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Mid-century Ins. Co. v. Safeco Ins. Co. of America

ILLINOIS APPELLATE COURT — FOURTH DISTRICT


SEPTEMBER 14, 1972.

MID-CENTURY INSURANCE COMPANY ET AL., PLAINTIFFS-APPELLANTS,

v.

SAFECO INSURANCE COMPANY OF AMERICA, DEFENDANT-APPELLEE.

APPEAL from the Circuit Court of Sangamon County; the Hon. WILLIAM H. CHAMBERLAIN, Judge, presiding.

MR. JUSTICE SMITH DELIVERED THE OPINION OF THE COURT:

This is an appeal by the plaintiffs from a declaratory judgment holding that defendant Safeco had no liability on its automobile insurance policy to any of the plaintiffs and directing that the plaintiffs take nothing by their suit and pay costs. We affirm.

• 1-3 The questions presented on this record and our answers thereto are as follows: (1) Does the restrictive endorsement limiting the coverage to Linda Ross and "members of her family" create an ambiguity in the policy requiring construction? No. (2) Is the restrictive endorsement attached to the policy against public policy and invalid? No. (3) Are the plaintiffs third-party beneficiaries under the policy issued by the defendant to Linda Ross with sufficient interest to attack the restrictive endorsement? No.

The policy in question was issued as of June 23, 1967, for a six-month period and thereafter extended at six-month intervals to June 23, 1969. The restrictive endorsement provides that liability insurance for property damage and bodily injury "shall not apply to any person who is not a member of the named insured's family related by blood, marriage or adoption". By letter dated July 1, 1967, when the policy in question was delivered to Linda Ross, the insurance agent stated: "This endorsement means this; if you allow any person who is not a member of your family to drive your car and they have an accident, your policy will not afford protection for this other driver. You and your car, however, will continue to be protected under your policy. In other words, the other driver will have to depend on his own policy for his protection. Your policy protects you at all times even when driving some other person's car. Any questions, please write". Linda Ross signed the restrictive endorsement and attached it to her policy and returned copies to the insurance company.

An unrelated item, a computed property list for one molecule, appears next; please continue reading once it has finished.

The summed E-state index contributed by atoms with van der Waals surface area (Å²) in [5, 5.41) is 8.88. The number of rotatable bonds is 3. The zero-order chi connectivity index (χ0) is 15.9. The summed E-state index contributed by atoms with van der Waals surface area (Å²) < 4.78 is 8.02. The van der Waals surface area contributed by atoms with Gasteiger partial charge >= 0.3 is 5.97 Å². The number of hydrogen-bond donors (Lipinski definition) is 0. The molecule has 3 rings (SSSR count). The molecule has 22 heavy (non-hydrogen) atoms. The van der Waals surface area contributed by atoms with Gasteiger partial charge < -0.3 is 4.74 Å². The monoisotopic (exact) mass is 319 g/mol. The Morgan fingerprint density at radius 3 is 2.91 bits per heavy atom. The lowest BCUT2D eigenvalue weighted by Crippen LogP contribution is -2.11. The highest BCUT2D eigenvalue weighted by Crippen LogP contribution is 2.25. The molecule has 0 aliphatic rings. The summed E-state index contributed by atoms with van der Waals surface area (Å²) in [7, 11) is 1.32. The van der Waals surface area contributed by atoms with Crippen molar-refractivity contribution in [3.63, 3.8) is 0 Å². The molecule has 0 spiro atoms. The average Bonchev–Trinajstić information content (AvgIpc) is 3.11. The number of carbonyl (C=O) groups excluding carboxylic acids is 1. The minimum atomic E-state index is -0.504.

On June 15, 1969, Linda Ross loaned her car to plaintiff Marten — wholly unrelated to her — and while he was driving it he was involved in an accident wherein plaintiff Sickles and Wylie were injured. They filed suit against Marten only. Marten tendered the defense to Safeco and it was refused. He then tendered it to Mid-Century Insurance Company which had in effect a liability policy issued to Marten upon his own car.

• 4, 5 It is basic that parties have the right to include in their contract any provision which is not prohibited by law. Thus, it is stated in 22 Illinois Law and Practice, Section 116, pocket parts, p. 31: "Parties to insurance contract are free to incorporate such provisions into it, if not unlawful, as they see fit and it is then the duty of the court to enforce those provisions". To a like effect is Nationwide Insurance Co. v. Ervin, 87 Ill. App.2d 432, 231 N.E.2d 112; Smiley v. Estate of Toney, 100 Ill. App.2d 271, 241 N.E.2d 116 (affirmed 44 Ill.2d 27, 254 N.E.2d 440). The restrictive endorsement here under consideration is not barred by any section of the statute to which our attention has been called. Ill. Rev. Stat. 1969, ch. 72, par. 1000, provides that there may be a direct action against the insurer (defendant here) after execution against the insured is returned unsatisfied. In the case at bar, Linda Ross is not a party defendant in any action. In this state of the record, she is thus not remotely, legally or directly interested in the primary suit against Marten or in this suit, or whether or not her insurance coverage protects Marten. Her present concern legally is only that it protects her and at this point, she requires no protection. Whether she got the coverage she paid or bargained for is presently immaterial. Her insurance agent's letter suggests that she did.